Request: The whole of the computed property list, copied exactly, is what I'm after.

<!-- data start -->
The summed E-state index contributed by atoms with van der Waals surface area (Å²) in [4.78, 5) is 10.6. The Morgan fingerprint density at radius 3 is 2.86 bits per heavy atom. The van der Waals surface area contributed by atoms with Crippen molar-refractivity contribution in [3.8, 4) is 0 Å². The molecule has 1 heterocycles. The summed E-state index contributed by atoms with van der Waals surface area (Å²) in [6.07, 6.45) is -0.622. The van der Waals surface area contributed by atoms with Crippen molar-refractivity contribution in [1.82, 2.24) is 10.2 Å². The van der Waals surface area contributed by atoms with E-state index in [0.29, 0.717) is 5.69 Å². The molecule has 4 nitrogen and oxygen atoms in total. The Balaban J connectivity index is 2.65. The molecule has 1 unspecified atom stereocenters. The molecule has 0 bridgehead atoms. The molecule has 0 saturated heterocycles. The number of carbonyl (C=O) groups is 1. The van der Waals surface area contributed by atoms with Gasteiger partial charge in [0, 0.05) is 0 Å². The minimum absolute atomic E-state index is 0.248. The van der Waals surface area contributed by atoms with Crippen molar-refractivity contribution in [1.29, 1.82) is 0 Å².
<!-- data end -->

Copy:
The summed E-state index contributed by atoms with van der Waals surface area (Å²) in [4.78, 5) is 10.6. The Morgan fingerprint density at radius 3 is 2.86 bits per heavy atom. The van der Waals surface area contributed by atoms with Crippen molar-refractivity contribution in [3.8, 4) is 0 Å². The molecule has 1 heterocycles. The summed E-state index contributed by atoms with van der Waals surface area (Å²) in [6.07, 6.45) is -0.622. The van der Waals surface area contributed by atoms with Crippen molar-refractivity contribution in [1.82, 2.24) is 10.2 Å². The van der Waals surface area contributed by atoms with E-state index in [0.29, 0.717) is 5.69 Å². The molecule has 4 nitrogen and oxygen atoms in total. The Balaban J connectivity index is 2.65. The molecule has 1 unspecified atom stereocenters. The molecule has 0 bridgehead atoms. The molecule has 0 saturated heterocycles. The number of carbonyl (C=O) groups is 1. The van der Waals surface area contributed by atoms with Gasteiger partial charge in [0, 0.05) is 0 Å². The minimum absolute atomic E-state index is 0.248. The van der Waals surface area contributed by atoms with Crippen molar-refractivity contribution in [1.29, 1.82) is 0 Å².